Trial-Ready Cohort-Down Syndrome (TRC-DS) (TRC-DS)
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|ClinicalTrials.gov Identifier: NCT04165109|
Recruitment Status : Recruiting
First Posted : November 15, 2019
Last Update Posted : September 5, 2021
|Condition or disease||Intervention/treatment|
|Down Syndrome Alzheimer Disease Dementia||Radiation: Flutafuranol Radiation: Pittsburgh Compound (PIB) Radiation: MK6240|
|Study Type :||Observational|
|Estimated Enrollment :||120 participants|
|Official Title:||Alzheimer's Clinical Trial Consortium for Down Syndrome (ACTC-DS) Trial-Ready Cohort - Down Syndrome (TRC-DS)|
|Actual Study Start Date :||June 7, 2021|
|Estimated Primary Completion Date :||December 2025|
|Estimated Study Completion Date :||December 2025|
Trial Ready Cohort
Non-demented adults with Down syndrome (DS)
All participants at qualifying sites will receive a single bolus intravenous injection of 8.1 mCi (300 MBq) (+/- 20%, 10μg mass dose) of flutafuranol ([18F]NAV4694). At approximately 90-minutes post dose, scanning will begin. An approximately 30-minute image acquisition scan will be performed.
Radiation: Pittsburgh Compound (PIB)
All participants at qualifying sites will receive a single bolus intravenous injection of 15 mCi (555 MBq) (± 10%) of PIB. At approximately 30-minutes post dose, scanning will begin. An approximately 30-minute image acquisition scan will be performed.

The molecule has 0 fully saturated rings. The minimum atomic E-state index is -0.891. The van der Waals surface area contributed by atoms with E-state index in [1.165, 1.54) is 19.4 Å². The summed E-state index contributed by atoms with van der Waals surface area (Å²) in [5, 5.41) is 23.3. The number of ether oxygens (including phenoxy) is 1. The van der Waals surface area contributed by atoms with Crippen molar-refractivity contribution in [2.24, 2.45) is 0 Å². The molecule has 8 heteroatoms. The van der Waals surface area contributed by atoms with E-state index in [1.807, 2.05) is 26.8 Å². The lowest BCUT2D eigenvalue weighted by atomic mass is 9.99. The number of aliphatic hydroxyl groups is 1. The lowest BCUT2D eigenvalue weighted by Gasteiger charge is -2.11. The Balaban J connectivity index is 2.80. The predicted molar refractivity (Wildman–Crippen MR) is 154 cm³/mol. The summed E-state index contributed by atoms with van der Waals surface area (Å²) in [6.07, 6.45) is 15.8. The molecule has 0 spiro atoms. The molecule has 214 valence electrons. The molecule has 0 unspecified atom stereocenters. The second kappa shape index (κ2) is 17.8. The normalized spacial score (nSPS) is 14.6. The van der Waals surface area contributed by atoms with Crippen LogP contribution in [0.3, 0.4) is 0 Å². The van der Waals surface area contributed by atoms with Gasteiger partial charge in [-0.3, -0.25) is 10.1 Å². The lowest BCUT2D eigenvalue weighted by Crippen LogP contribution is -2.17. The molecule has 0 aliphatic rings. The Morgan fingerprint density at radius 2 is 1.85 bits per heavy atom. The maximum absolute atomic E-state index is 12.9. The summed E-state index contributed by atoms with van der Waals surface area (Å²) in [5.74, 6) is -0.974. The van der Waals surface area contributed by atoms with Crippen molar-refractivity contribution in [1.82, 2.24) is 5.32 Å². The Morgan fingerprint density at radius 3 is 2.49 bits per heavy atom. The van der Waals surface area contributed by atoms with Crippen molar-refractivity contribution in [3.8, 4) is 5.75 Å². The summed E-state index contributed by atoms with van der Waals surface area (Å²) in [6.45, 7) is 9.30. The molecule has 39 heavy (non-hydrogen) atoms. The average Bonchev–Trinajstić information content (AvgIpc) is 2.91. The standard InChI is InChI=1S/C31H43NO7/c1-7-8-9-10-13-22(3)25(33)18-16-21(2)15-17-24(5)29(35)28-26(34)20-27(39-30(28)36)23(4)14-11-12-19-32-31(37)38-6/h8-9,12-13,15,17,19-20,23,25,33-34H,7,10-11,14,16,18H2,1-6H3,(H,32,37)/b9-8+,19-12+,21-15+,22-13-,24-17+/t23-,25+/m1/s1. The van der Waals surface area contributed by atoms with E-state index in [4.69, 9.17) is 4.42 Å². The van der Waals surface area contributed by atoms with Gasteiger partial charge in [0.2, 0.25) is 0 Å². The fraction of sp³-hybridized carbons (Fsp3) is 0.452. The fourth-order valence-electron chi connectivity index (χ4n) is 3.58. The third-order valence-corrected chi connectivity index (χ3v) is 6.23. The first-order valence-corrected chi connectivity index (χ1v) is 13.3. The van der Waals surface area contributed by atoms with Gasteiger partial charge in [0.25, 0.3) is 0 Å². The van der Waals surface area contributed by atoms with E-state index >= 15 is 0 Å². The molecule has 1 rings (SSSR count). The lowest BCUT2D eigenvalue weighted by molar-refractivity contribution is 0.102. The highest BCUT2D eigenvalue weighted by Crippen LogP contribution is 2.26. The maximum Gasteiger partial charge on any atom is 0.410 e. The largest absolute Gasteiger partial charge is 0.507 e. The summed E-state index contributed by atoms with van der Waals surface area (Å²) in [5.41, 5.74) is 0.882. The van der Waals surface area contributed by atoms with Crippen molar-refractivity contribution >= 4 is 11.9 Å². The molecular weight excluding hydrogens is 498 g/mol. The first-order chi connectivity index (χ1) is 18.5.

All participants at qualifying sites will receive a single bolus intravenous injection of 5 mCi (185 MBq) (± 20%) of MK6240. At approximately 90-minutes post dose, scanning will begin. An approximately 30-minute image acquisition scan will be performed.
Other Name: [18F]MK-6240
- Enrollment of 120 participants into the Trial-Ready Cohort in DS (TRC-DS). [ Time Frame: 5 years ]The primary aim of the TRC-DS is enrollment of 120 participants into the trial ready cohort to support future referral and enrollment into primary Alzheimer's disease (AD) prevention trials for adults with DS.
- Change in cognition as measured by the Cued Recall Test [ Time Frame: Baseline and Month 16, or until enrollment into a clinical trial ]The Cued Recall Test is modified from a version developed for adults from the typical population. Twelve items are presented for learning, 4 at a time, with each item accompanied by a unique category cue. The testing phase consists of 3 trials. Each trial begins with free recall of the test items; following free recall, a category cue is provided for those items not spontaneously recalled. Two scores are generated from the test, a Free Recall Score and a Total Score (Free Recall plus items recalled when the category cue is provided). A cut-off of < 23 on the Total Score resulted in a sensitivity of 91% and a specificity of 84% when individuals with DS and a diagnosis of dementia were compared to their healthy peers without dementia.